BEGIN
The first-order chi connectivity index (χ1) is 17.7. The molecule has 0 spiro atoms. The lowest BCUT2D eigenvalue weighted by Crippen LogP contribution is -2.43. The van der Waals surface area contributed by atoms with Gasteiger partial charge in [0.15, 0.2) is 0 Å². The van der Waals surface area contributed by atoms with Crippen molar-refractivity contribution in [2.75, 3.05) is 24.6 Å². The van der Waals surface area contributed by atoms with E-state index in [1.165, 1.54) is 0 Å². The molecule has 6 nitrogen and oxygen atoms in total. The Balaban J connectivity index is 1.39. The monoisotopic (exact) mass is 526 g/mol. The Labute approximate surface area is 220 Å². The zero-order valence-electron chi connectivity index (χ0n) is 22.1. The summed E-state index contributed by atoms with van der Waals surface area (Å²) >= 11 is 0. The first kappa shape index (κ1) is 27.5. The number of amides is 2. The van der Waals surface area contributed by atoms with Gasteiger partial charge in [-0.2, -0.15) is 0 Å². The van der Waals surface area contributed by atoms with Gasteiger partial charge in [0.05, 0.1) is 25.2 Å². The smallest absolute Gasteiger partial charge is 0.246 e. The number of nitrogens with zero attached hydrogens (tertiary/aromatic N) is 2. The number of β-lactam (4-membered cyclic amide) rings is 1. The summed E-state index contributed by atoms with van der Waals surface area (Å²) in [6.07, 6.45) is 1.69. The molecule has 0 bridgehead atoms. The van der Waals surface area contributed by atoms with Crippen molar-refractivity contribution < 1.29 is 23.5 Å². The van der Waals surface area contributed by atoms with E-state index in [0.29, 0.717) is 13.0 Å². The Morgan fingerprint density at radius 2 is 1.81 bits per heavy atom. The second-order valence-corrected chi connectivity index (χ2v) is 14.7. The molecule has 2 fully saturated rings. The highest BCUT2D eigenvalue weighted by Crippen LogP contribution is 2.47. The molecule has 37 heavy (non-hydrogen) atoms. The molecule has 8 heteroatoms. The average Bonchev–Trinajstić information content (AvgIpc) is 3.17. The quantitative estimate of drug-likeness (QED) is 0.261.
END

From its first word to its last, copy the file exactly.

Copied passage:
The first-order chi connectivity index (χ1) is 17.7. The molecule has 0 spiro atoms. The lowest BCUT2D eigenvalue weighted by Crippen LogP contribution is -2.43. The van der Waals surface area contributed by atoms with Gasteiger partial charge in [0.15, 0.2) is 0 Å². The van der Waals surface area contributed by atoms with Crippen molar-refractivity contribution in [2.75, 3.05) is 24.6 Å². The van der Waals surface area contributed by atoms with E-state index in [1.165, 1.54) is 0 Å². The molecule has 6 nitrogen and oxygen atoms in total. The Balaban J connectivity index is 1.39. The monoisotopic (exact) mass is 526 g/mol. The Labute approximate surface area is 220 Å². The zero-order valence-electron chi connectivity index (χ0n) is 22.1. The summed E-state index contributed by atoms with van der Waals surface area (Å²) >= 11 is 0. The first kappa shape index (κ1) is 27.5. The number of amides is 2. The van der Waals surface area contributed by atoms with Gasteiger partial charge in [-0.2, -0.15) is 0 Å². The van der Waals surface area contributed by atoms with Gasteiger partial charge in [0.05, 0.1) is 25.2 Å². The smallest absolute Gasteiger partial charge is 0.246 e. The number of nitrogens with zero attached hydrogens (tertiary/aromatic N) is 2. The number of β-lactam (4-membered cyclic amide) rings is 1. The summed E-state index contributed by atoms with van der Waals surface area (Å²) in [6.07, 6.45) is 1.69. The molecule has 0 bridgehead atoms. The van der Waals surface area contributed by atoms with Crippen molar-refractivity contribution < 1.29 is 23.5 Å². The van der Waals surface area contributed by atoms with E-state index in [0.29, 0.717) is 13.0 Å². The Morgan fingerprint density at radius 2 is 1.81 bits per heavy atom. The second-order valence-corrected chi connectivity index (χ2v) is 14.7. The molecule has 2 fully saturated rings. The highest BCUT2D eigenvalue weighted by Crippen LogP contribution is 2.47. The molecule has 37 heavy (non-hydrogen) atoms. The molecule has 8 heteroatoms. The average Bonchev–Trinajstić information content (AvgIpc) is 3.17. The quantitative estimate of drug-likeness (QED) is 0.261.